Sir: Not least in these days, the universities have a special obliga- tion to maintain certain cultural standards, including the standard of what used to be called 'decent English.' Some of us, therefore, may have read with slight embar- rassment the otherwise admirable letter addressed on 2 November,
1970 to the President of the Cam-, bridge Student Union by the Regis- trary of the University of Cam- bridge on behalf of the Council of the Senate. and circulated to all members of the Regent House.
'The Council has received your
request that a Committee or Working Party should take a further look at the regulations on discipline. We have had a similar request from the Graduate So- ciety and a few individual senior members. Within the terms of paragraphs four and five of this letter to you, dated 26 October, 1970, they are willing that this should be done . . . They recog- nise that some junior members feel an urgency over the matter . . . the Council take for granted that on such a committee or working party some members of the Council should sit.'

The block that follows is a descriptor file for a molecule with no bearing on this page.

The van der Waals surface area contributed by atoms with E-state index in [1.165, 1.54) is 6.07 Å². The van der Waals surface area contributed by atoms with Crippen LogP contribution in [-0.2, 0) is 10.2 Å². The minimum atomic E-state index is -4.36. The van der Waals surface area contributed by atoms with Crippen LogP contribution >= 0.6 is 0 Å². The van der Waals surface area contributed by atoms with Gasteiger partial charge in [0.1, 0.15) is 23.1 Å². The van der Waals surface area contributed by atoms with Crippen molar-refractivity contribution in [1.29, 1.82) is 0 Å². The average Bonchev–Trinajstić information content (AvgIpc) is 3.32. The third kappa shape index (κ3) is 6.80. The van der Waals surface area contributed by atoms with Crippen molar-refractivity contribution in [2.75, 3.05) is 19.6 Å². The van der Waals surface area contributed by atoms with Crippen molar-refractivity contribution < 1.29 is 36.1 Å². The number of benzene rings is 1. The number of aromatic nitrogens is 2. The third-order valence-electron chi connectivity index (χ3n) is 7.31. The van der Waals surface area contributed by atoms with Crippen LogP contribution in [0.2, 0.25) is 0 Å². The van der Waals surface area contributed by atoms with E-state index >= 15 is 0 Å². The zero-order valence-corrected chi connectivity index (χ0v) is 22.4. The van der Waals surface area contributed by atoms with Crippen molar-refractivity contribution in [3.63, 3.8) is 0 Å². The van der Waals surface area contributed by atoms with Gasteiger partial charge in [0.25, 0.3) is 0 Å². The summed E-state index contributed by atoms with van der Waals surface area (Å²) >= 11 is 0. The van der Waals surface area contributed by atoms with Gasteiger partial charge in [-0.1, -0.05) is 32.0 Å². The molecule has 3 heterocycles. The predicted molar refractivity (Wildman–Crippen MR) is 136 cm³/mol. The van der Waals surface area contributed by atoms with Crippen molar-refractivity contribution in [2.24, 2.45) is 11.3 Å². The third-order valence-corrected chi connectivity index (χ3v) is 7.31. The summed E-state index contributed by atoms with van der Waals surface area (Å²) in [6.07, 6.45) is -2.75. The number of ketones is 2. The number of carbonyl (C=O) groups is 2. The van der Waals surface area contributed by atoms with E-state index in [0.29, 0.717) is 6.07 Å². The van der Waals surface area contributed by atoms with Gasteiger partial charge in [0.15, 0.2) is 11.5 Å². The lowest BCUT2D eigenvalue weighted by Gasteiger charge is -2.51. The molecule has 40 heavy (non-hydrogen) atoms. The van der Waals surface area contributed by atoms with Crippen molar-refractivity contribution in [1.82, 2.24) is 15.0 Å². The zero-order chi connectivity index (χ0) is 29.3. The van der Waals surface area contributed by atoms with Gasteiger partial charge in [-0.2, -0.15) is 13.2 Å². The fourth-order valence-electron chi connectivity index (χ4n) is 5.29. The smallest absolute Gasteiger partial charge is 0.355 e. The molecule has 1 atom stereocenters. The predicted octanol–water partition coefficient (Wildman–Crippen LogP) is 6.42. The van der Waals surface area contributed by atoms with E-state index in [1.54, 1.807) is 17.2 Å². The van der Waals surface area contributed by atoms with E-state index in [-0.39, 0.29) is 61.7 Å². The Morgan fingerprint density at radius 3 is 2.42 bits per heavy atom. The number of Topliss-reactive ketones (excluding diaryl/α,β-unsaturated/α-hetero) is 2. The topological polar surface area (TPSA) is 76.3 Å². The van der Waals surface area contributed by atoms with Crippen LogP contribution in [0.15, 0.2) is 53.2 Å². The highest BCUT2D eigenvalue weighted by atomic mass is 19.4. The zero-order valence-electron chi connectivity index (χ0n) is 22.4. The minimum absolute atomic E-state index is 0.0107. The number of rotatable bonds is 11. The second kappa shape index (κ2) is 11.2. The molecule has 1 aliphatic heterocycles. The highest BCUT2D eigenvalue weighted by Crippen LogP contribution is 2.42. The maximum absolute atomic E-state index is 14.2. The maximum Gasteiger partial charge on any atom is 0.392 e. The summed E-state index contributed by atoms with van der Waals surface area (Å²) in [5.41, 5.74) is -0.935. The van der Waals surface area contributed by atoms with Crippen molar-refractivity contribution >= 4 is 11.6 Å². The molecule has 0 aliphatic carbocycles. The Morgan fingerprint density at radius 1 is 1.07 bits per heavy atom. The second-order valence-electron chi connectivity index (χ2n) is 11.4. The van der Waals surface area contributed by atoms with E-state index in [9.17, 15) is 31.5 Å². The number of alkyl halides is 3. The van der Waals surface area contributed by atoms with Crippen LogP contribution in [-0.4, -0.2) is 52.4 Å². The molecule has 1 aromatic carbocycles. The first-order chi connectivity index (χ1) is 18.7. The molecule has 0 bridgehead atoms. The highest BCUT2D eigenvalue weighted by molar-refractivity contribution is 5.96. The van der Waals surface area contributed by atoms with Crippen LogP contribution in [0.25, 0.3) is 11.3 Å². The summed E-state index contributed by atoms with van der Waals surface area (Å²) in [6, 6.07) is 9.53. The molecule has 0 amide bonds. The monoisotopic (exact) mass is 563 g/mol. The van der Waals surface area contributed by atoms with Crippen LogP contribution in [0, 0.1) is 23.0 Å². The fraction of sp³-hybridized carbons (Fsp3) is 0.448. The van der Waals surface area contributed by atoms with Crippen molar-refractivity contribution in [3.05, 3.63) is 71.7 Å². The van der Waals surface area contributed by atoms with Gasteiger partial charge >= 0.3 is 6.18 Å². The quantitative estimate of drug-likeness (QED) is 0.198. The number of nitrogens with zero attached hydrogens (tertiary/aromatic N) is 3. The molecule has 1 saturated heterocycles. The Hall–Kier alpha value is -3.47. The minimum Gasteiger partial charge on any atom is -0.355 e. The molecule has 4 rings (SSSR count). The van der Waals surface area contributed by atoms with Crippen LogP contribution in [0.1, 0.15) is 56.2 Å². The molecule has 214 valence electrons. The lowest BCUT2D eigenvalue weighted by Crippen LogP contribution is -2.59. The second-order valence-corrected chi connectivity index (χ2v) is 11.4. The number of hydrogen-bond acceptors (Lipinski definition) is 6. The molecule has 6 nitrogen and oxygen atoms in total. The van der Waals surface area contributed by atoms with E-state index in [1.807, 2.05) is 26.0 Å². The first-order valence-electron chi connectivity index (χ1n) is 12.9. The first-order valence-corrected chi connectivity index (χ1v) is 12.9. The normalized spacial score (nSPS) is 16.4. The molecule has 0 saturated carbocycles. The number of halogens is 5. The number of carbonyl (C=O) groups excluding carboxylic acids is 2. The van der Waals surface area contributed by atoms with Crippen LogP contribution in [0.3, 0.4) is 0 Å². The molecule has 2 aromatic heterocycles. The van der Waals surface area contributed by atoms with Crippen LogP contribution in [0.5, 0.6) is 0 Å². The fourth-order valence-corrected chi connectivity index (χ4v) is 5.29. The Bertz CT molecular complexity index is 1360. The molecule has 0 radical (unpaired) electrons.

The meaning becomes appreci-
ably clearer when it is perceived that the word they in the third sentence is the equivalent of we in .the second. and denotes the Coun- cil of the Senate. But, when every allowance has been Made for the possibility that this letter was writ- ten in haste and under pressure, and that the writer may have 'felt an urgency over the matter,' it is still permissible to recall the com- ment of Dean Swift upon the prose of Bishop Burnet: 'that peculiar method of expressing himself which the poverty of our language forces me to call his style.'
Charles Smyth Corpus Christi College, Cambridge